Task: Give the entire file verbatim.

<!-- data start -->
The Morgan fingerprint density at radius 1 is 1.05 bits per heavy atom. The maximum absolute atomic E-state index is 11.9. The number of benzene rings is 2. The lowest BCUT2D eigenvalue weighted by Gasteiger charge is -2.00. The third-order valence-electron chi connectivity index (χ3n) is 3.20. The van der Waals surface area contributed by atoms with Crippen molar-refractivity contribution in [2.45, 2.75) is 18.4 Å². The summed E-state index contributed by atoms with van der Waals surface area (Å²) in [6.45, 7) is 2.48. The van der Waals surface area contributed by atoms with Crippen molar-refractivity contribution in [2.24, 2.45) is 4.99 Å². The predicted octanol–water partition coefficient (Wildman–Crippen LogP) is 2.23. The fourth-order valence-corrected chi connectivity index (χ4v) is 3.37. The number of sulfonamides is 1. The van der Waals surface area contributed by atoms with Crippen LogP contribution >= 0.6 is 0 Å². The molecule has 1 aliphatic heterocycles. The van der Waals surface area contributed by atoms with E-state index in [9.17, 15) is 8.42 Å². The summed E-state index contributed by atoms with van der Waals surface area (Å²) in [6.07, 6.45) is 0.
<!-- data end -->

The Morgan fingerprint density at radius 1 is 1.05 bits per heavy atom. The maximum absolute atomic E-state index is 11.9. The number of benzene rings is 2. The lowest BCUT2D eigenvalue weighted by Gasteiger charge is -2.00. The third-order valence-electron chi connectivity index (χ3n) is 3.20. The van der Waals surface area contributed by atoms with Crippen molar-refractivity contribution in [2.45, 2.75) is 18.4 Å². The summed E-state index contributed by atoms with van der Waals surface area (Å²) in [6.45, 7) is 2.48. The van der Waals surface area contributed by atoms with Crippen molar-refractivity contribution in [2.24, 2.45) is 4.99 Å². The predicted octanol–water partition coefficient (Wildman–Crippen LogP) is 2.23. The fourth-order valence-corrected chi connectivity index (χ4v) is 3.37. The number of sulfonamides is 1. The van der Waals surface area contributed by atoms with Crippen LogP contribution >= 0.6 is 0 Å². The molecule has 1 aliphatic heterocycles. The van der Waals surface area contributed by atoms with E-state index in [9.17, 15) is 8.42 Å². The summed E-state index contributed by atoms with van der Waals surface area (Å²) in [6.07, 6.45) is 0.